For the first time ever, one of Shakespeare’s most iconic tragic plays is being turned into a Flamenco production. Hamlet is a tale of family, revenge, power and murder – and it is these aspects that make the story perfect for a Flamenco adaptation with their intensity and passion. It is not only the flamenco dance but also the local choir collaboration brings another layer to the production.
Hamlet, with its well-known narrative, was originally written by English playwright William Shakespeare sometime around the years of 1599 and 1601, and the detailed characterisations present in the play make it powerful for audiences through the generations. In other words, its themes and story are eternal – and the Flamenco assists in encapsulating this. The tragedy is set in Denmark, and it tells the story of the young Prince Hamlet who decides to take revenge against his uncle Claudius as a form of redemption in return for the murder of Hamlet’s father. The plot offers multiple avenues from which thematic intensity can arise, and these are communicated expertly through the medium of dance. For example, the different styles of Flamenco dance successfully capture the diverse characterisations in this story: for instance, the dance interpretation of the character of Hamlet is greatly distinct to that of Claudius and also Ophelia.
Moreover, seeing as Hamlet focuses on the trials and tribulations of the one eponymous protagonist, the use of Flamenco in this production allows a great deal of attention to be drawn to this one singular character. There are many instances throughout the production where the performer interpreting the role of Hamlet takes the centre stage, and his dynamic Flamenco dance coupled with the haunting singing of the choir in the background make for a particularly unnerving atmosphere. The use of Flamenco solos here is incredibly powerful and exhilarating. This is also highlighted in the ghost scene, where Hamlet is visited by his deceased father, the King. It seems that the dance of Flamenco is truly ideal for this scene, because the use of the dance seems to highlight the ‘unsaid’ tensions between the two characters, and therefore allows the viewers to process this trauma in an alternative way. To interpret this on both an academic and artistic level, it could be said that the medium of dance is perfect for this section of the narrative, because dance can allow the ‘unsaid’ or the ‘unconscious’ to be played out in a particularly hypnotic and enrapturing manner.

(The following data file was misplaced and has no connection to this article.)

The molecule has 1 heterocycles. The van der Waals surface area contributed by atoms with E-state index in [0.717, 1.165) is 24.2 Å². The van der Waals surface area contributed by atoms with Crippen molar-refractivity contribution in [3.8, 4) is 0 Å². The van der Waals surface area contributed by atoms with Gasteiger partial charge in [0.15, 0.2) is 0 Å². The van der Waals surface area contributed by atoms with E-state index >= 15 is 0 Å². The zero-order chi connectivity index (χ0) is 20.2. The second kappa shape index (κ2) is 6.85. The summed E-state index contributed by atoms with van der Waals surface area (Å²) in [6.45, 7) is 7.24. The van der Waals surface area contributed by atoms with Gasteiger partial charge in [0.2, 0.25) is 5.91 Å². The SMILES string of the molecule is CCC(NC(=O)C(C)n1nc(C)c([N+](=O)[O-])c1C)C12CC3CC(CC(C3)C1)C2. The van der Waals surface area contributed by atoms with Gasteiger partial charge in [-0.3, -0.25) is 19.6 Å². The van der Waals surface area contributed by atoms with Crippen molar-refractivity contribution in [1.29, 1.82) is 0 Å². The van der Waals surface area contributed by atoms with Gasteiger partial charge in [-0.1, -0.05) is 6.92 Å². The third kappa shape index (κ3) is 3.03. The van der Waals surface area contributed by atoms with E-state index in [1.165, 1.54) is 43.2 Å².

In addition, the relationship between the title character and Ophelia is of great significance in this play and must not be ignored. Hamlet and Ophelia experience a somewhat difficult connection, seeing as Ophelia is the daughter of Polonius, chief counsellor to the King. When Ophelia expresses her love for Hamlet, her father tries to smother this, conveying the idea that men had total power over women during this era. The dance sequences around this part of the plot greatly emphasise this, contributing to Ophelia’s heartbreak, which then of course lead on to her tragic death later in the production. There are several highly intimate scenes in the Flamenco between the characters of Hamlet and Ophelia, which are highlighted expertly through the use of the staging, music, choir, costumes and lighting. The different styles of Flamenco performed by the dancers interpreting the roles of Hamlet and Ophelia successfully capture the gender-based diversities between the characters which is fascinating and gives the production an additional layer through the study of gender.
Overall, it seems surprising that the artistic form of Flamenco has never been used to perform the story of Hamlet before, because the utilisation of this dance type appears to complement and even intensify the emotional effects of the play through physicalised means. This production refreshes the well-worn story written by William Shakespeare, making the audience acknowledge it in a different way, brought about through the medium of dance and specifically Flamenco.